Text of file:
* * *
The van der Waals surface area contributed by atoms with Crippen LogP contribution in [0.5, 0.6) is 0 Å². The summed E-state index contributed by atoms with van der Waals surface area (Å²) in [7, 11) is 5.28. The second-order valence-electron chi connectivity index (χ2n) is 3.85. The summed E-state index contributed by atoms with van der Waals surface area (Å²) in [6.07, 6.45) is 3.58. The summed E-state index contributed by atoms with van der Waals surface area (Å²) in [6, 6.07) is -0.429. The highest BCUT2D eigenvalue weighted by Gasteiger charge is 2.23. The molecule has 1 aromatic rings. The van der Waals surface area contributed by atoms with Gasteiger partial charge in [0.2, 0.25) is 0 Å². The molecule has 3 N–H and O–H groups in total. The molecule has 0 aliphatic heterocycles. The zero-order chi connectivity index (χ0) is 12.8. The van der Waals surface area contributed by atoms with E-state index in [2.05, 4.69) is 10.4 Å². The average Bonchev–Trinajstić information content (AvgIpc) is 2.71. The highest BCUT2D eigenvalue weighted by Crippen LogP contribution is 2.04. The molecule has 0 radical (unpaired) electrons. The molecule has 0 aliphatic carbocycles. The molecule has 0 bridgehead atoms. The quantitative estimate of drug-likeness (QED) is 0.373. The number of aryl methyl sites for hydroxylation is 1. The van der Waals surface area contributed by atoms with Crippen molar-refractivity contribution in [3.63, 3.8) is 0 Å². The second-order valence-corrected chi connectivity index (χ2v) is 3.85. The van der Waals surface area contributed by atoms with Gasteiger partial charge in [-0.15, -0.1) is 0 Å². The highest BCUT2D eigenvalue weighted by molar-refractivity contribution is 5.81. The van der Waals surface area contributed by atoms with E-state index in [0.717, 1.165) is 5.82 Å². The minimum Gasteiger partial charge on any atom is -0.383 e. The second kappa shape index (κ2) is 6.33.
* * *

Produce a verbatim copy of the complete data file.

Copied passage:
The van der Waals surface area contributed by atoms with Crippen LogP contribution in [0.5, 0.6) is 0 Å². The summed E-state index contributed by atoms with van der Waals surface area (Å²) in [7, 11) is 5.28. The second-order valence-electron chi connectivity index (χ2n) is 3.85. The summed E-state index contributed by atoms with van der Waals surface area (Å²) in [6.07, 6.45) is 3.58. The summed E-state index contributed by atoms with van der Waals surface area (Å²) in [6, 6.07) is -0.429. The highest BCUT2D eigenvalue weighted by Gasteiger charge is 2.23. The molecule has 1 aromatic rings. The van der Waals surface area contributed by atoms with Gasteiger partial charge in [0.2, 0.25) is 0 Å². The molecule has 3 N–H and O–H groups in total. The molecule has 0 aliphatic heterocycles. The zero-order chi connectivity index (χ0) is 12.8. The van der Waals surface area contributed by atoms with E-state index in [2.05, 4.69) is 10.4 Å². The average Bonchev–Trinajstić information content (AvgIpc) is 2.71. The highest BCUT2D eigenvalue weighted by Crippen LogP contribution is 2.04. The molecule has 0 radical (unpaired) electrons. The molecule has 0 aliphatic carbocycles. The molecule has 0 bridgehead atoms. The quantitative estimate of drug-likeness (QED) is 0.373. The number of aryl methyl sites for hydroxylation is 1. The van der Waals surface area contributed by atoms with Crippen molar-refractivity contribution in [3.63, 3.8) is 0 Å². The second-order valence-corrected chi connectivity index (χ2v) is 3.85. The van der Waals surface area contributed by atoms with Gasteiger partial charge in [-0.15, -0.1) is 0 Å². The highest BCUT2D eigenvalue weighted by molar-refractivity contribution is 5.81. The van der Waals surface area contributed by atoms with E-state index in [0.717, 1.165) is 5.82 Å². The minimum Gasteiger partial charge on any atom is -0.383 e. The second kappa shape index (κ2) is 6.33.